Let courts open the way for smart guns
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Since Sandy Hook approximately three years ago, there have been hundreds of mass shootings. After each, there is an outcry for increasing the scope of federal law to require the more extensive and inclusive use of background checks. But, after each horrific event, Congress does nothing, and we brace ourselves for the next senseless killing. To be sure, Congress needs to strengthen federal law, but there would still remain the problem that much gun violence is caused by those who are not the purchasers. That issue could be solved by pursuing another path that would immediately improve gun safety and reduce violence without the enactment of a single federal law. That strategy is to encourage the manufacture and sale of "smart guns." It will happen if Congress simply repeals a federal regulatory law that grants gun manufacturers immunity from product liability suits — suits that can be brought against sellers of all other consumer products sold in the United States.

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Smart guns, otherwise known as "personalized firearms," are firearms with imbedded technology that prevents a weapon from firing if not used by an authorized user. It will prevent shootings, both intentional and unintentional, by children, gun thieves and other unauthorized users. Two types of smart technologies presently exist: biometric sensors, which allow the gun to detect the fingerprints or grip of the authorized user, and token-based technology, which prevents the gun from functioning outside of the presence of a particular watch, ring or other device. Location devices are other mechanisms that can easily be incorporated into any weapon and would allow any owner or law enforcement personnel to locate a missing or stolen gun. We have apps that help us find our phones, and fingerprint recognition software to use them, but not for our guns. Something is seriously wrong.

According to the Law Center to Prevent Gun Violence, a San Francisco think tank, a study in 2003 analyzing data from seven years of unintended firearm deaths or deaths of undetermined intent found that 37 percent of the deaths — including children shot because they found and fired a parent's gun, — could have been prevented by smart gun technology. A 2001 survey found that 73.6 percent of Americans favored a requirement that all new models of handguns be personalized. These technologies, already found in most smartphones, have been in existence for years, but not in guns.

When industries fail to keep up with current safety technology, under ordinary circumstances, product liability laws consider such products "defective" and manufacturers are held accountable in civil suits by those who are injured as a result. This accountability forces manufactures to make safer products and, at the same time, provides a remedy for those who are injured. The automobile industry changed many of its practices only as a result of such civil suits, which is why we now have safer cars with seat belts, air bags and antilock braking systems, to name just a few improvements. Other products, as well, have changed – child-proof medicine bottles, safe toys, machine guards and the list goes on.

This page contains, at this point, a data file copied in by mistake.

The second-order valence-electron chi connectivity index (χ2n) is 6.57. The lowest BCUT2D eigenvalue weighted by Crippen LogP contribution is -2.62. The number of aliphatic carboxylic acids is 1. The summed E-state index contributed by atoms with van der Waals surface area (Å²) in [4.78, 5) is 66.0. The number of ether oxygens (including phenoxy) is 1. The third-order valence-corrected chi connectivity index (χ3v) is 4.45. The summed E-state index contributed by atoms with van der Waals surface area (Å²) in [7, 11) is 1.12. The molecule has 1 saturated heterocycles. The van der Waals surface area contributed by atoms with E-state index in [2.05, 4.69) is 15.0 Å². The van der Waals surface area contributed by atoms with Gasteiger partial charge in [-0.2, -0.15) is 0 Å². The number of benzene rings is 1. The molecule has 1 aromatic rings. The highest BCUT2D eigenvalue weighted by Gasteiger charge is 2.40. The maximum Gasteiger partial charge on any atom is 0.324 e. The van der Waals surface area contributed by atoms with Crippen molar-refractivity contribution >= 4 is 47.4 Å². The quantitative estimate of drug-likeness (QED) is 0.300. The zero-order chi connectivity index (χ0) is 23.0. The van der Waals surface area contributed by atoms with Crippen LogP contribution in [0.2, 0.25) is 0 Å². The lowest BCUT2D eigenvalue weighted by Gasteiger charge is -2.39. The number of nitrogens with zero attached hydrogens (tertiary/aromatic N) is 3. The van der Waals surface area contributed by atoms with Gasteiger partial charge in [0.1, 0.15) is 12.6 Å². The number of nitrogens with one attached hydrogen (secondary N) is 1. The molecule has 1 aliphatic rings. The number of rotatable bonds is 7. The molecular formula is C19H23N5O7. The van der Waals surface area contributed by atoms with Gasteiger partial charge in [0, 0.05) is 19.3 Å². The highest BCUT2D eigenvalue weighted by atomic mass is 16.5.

Why, then, has simple, inexpensive smart technology not been incorporated in firearms sold in the United States today? The answer is that prior to 2005, firearms manufacturers, fearful of being sued for product liability, were in the process of developing smart guns. But that development came to a screeching halt when the gun lobby convinced Congress to enact the Protection of Lawful Commerce in Arms Act (PLCAA). PLCAA immunizes gun manufacturers from product liability suits where they would be otherwise liable under state laws. This extraordinary regulatory shield is not available to any other consumer product manufacturer.

Because manufacturers cannot be held liable for failure to implement safety measures, there is no strong incentive to adopt them. If PLCCA is repealed and lawsuits could be brought by children, police officers and others killed or maimed by guns used by unauthorized users, the gun industry would incorporate such smart gun technology immediately. To date, only one smart gun is reported to be on the market in the United States: The Armatix iP1, a German-made gun that includes a handgun and a watch that the user must wear to activate the gun. Safe gun technology is inexpensive, feasible, available now and will save lives. There is no justification for not using it. Universal background checks should be required on all gun sales to prevent even smart guns from getting in the hands of criminals or those on terrorist watch lists, but it is not worth spending political capital on this legislative effort without also repealing PLCCA and propelling manufacturers to sell smart guns.

The epidemic of gun violence that currently plagues America will continue unless we take a multifaceted approach. One important strategy, which can be immediately used to attack the current public health crisis posed by firearms, is to use the power of the courts to force the gun manufacturers to sell smart guns. Repeal PLCCA now.

Frank is president-elect of the Connecticut Bar Association, president of the New England Bar Association and a delegate to the American Bar Association House of Delegates. He lives in Sandy Hook, Conn. Koskoff is a trial lawyer based in Bridgeport, Conn. and represents some of the families in the Sandy Hook massacre.